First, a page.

Capitals' Season Comes to an Unfitting Conclusion

The Washington Post's Mike Wise takes you behind the column at last night's season-ending game. Video by Atkinson & Co.
By Mike Wise
Thursday, May 14, 2009

The good people of Halifax -- the Great White North, in general -- can breathe easy this morning. Their no-frills golden child -- the savior of Canadian hockey, the cutting rebuttal to all the new-fangled showmanship Alex Ovechkin has suddenly corrupted their sport with -- is moving on.

Sid the Kid's sublime two-goal, three-point performance, especially that breakaway score to ensure a Game 7 rout early in the third period, brought so many knowing grins of satisfaction to the gatekeepers of puck purity. But not as much as seeing a look-at-me Russian showboat in bright red lose and go home. To Moscow -- or Mexico, for all they care.

Queen's Land 6, KGB 2.

Penguins-Capitals was never merely about a tremendous Stanley Cup series showcasing the NHL's brightest stars going the distance, one full of riveting theater until an abject dud of a Game 7.

No, to the hard-core traditionalists who view most uber-skilled players from overseas as little more than Euro trash, this was about validating their xenophobia.

Sidney Crosby, the quiet farm boy from Nova Scotia, won; his Pittsburgh team is going back to the Eastern Conference finals. Ovechkin, the YouTube demigod who once pretended his stick was on fire after a goal, got his just dessert.

Just as Julius Erving vs. Larry Bird, or Bird-Magic, penetrated socially deeper than basketball, to disturbing levels of racial and civic pride, so too does the first postseason chapter of Crosby-Ovechkin encompass larger issues, places where no one wants to go.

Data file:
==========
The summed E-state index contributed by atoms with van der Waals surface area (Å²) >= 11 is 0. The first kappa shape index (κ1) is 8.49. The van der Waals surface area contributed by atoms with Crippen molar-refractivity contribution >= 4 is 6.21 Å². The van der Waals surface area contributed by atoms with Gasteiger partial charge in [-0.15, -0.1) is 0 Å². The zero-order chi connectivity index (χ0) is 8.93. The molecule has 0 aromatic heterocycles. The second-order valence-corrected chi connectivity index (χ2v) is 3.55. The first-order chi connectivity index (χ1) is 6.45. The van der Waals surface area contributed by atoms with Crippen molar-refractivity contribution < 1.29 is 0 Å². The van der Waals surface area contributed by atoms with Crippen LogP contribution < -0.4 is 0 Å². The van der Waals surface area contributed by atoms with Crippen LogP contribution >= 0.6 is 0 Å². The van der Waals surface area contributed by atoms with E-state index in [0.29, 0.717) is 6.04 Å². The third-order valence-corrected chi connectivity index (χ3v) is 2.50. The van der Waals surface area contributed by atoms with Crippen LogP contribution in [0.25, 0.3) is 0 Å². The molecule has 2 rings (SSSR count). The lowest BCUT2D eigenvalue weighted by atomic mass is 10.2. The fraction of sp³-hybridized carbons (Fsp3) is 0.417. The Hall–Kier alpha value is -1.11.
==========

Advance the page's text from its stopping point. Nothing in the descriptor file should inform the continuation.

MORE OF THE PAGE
After two top-flight organizations and the last two league MVPs dueled the past 10 days, inoculating Gary Bettman's product from any lingering post-lockout concerns over interest in this bang-bang, fast and furious sport that is so enrapturing in person, a good number of extremists on both sides won't let go of their positions or their misguided feelings about Crosby and Ovechkin.

They get their keyboard courage up and fire off ugly screeds into the Internet ether, saying why they feel Ovechkin should just take a run at Crosby and hurt him permanently or why Crosby represents all that is right and good about hockey and Ovie, in the sentiment expressed by a reckless 17-year-old last week, should just die.

Look, they play hockey; they don't extort pensions or send kids to war in faraway places. Crosby got the better of Ovechkin in the decisive game of an ultra-compelling series. That's it.

In the handshake line after such an anticlimactic end to a six-month thrill ride, Ovechkin found Sergei Gonchar, the Penguin with whom he violently collided with earlier in the series, and spoke with him for a long while, letting him know how sorry he was for hurting him.

And Crosby and Ovechkin eventually found each other at center ice, Crosby having not just gotten the better of his rival in a deciding game but taking charge like only a young captain and clutch player can.

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